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High Society: The Central Role of Mind-Altering Drugs in History, Science, and Culture Paperback – October 19, 2010

ISBN-13: 978-1594773938 ISBN-10: 1594773939 Edition: 1st

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Product Details

  • Paperback: 192 pages
  • Publisher: Park Street Press; 1 edition (October 19, 2010)
  • Language: English
  • ISBN-10: 1594773939
  • ISBN-13: 978-1594773938
  • Product Dimensions: 6.8 x 0.7 x 9.5 inches
  • Shipping Weight: 1.4 pounds (View shipping rates and policies)
  • Average Customer Review: 5.0 out of 5 stars  See all reviews (3 customer reviews)
  • Amazon Best Sellers Rank: #398,850 in Books (See Top 100 in Books)

Editorial Reviews

Review

“I encourage you to read High Society to get a different perspective; one of research and historical facts before making a decision of what side you are taking. This is a good read and a good knowledge base for further contemplation and personal research.” (Irene Watson, Reader Views, November 2010)

“. . . an excellent introduction to the history of drugs: concise, readable, profound in its implications, and beautifully presented.” (Jonathan Taylor, Erowid, October 2011)

“The impressive collection of pictures alone makes this book outstanding. Well illustrated–literally–are the roles drugs play as medicines, religious sacraments, status symbols, and trade goods. This is no dry, academic account, but a colorful, cross–cultural history of people, as well as birds and animals, seeking pain relief, enjoyment, creativity, or enlightenment through plants. It covers centuries of both use and abuse.” (American Herb Association, September 2012)

“Mike Jay’s book offers an excellently researched account of the changing interface of drug use, social values, international trade and commerce, and cultural conditioning. It makes for a fascinating read for those interested in our long and varied relationship with psychoactive materials and our quest for novelty.” (Tom Soloway Pinkson, Ph.D., author of The Shamanic Wisdom of the Huichol: Medicine Teachings for Mod)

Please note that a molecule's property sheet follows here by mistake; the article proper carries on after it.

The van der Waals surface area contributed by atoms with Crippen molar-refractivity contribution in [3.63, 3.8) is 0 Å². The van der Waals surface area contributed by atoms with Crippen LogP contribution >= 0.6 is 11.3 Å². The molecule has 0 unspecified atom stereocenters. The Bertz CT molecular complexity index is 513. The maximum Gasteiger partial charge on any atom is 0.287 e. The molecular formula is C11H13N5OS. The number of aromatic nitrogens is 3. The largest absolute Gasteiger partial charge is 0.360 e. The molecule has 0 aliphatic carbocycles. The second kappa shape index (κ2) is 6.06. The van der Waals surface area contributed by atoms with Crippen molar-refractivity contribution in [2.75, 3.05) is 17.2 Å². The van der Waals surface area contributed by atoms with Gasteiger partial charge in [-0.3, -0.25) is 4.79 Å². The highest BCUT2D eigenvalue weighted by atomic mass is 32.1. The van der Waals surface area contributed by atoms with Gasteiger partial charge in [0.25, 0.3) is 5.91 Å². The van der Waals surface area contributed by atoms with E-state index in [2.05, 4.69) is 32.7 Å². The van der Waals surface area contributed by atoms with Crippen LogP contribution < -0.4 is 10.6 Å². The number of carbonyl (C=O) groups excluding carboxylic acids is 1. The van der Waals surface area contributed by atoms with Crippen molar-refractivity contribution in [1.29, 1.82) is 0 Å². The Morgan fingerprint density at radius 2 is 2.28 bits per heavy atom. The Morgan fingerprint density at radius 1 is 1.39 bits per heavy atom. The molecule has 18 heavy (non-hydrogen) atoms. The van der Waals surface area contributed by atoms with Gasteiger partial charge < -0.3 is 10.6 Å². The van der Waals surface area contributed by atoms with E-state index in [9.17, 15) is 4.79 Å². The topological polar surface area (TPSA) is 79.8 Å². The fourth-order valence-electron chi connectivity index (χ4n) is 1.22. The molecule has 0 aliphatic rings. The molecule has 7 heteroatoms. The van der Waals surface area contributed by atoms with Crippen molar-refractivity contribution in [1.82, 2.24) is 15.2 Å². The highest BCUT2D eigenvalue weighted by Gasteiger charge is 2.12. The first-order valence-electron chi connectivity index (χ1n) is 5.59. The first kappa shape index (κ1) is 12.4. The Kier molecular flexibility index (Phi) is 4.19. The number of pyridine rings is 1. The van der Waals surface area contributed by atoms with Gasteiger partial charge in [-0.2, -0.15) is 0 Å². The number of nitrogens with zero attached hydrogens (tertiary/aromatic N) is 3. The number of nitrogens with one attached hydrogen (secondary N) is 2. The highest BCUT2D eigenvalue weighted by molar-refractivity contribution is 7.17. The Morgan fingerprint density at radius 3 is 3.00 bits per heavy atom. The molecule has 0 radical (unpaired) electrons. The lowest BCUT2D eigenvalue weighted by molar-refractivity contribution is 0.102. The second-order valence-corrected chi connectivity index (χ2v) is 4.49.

“The fascinating history of mind-altering substances is given an articulate and intelligent treatment in Mike Jay’s intriguing narrative. This is anything but a dry recounting. The intertwined influences of culture, politics, and finance on the history and perception of drug use are chronicled in this well-written and engrossing study.” (J. D. Arthur, author of Salvia Divinorum: Doorway to Thought-Free Awareness)

From the Back Cover

ENTHEOGENS / POPULAR CULTURE

“Mike Jay’s book offers an excellently researched account of the changing interface of drug use, social values, international trade and commerce, and cultural conditioning. It makes for a fascinating read for those interested in our long and varied relationship with psychoactive materials and our quest for novelty.”
--Tom Soloway Pinkson, Ph.D., author of The Shamanic Wisdom of the Huichol: Medicine Teachings for Modern Times

“The fascinating history of mind-altering substances is given an articulate and intelligent treatment in Mike Jay’s intriguing narrative. This is anything but a dry recounting. The intertwined influences of culture, politics, and finance on the history and perception of drug use are chronicled in this well-written and engrossing study.”
--J. D. Arthur, author of Salvia Divinorum: Doorway to Thought-Free Awareness

Every society is a high society. Every day people drink coffee on European terraces and kava in Pacific villages; chew betel nut in Indonesian markets and coca leaf on Andean mountainsides; swallow ecstasy tablets in the clubs of Amsterdam and opium pills in the deserts of Rajastan; smoke hashish in Himalayan temples and tobacco and marijuana in every nation on Earth.

Exploring the spectrum of drug use throughout history--from its roots in animal intoxication to its future in designer neurochemicals--High Society paints vivid portraits of the roles drugs play in different cultures as medicines, religious sacraments, status symbols, and coveted trade goods. From the botanicals of the classical world through the mind-bending self-experiments of 18th- and 19th-century scientists to the synthetic molecules that have transformed our understanding of the brain, Mike Jay reveals how drugs such as tobacco, tea, and opium drove the global trade and cultural exchange that created the modern world and examines the forces that led to the prohibition of opium and cocaine a century ago and the “war on drugs” that rages today.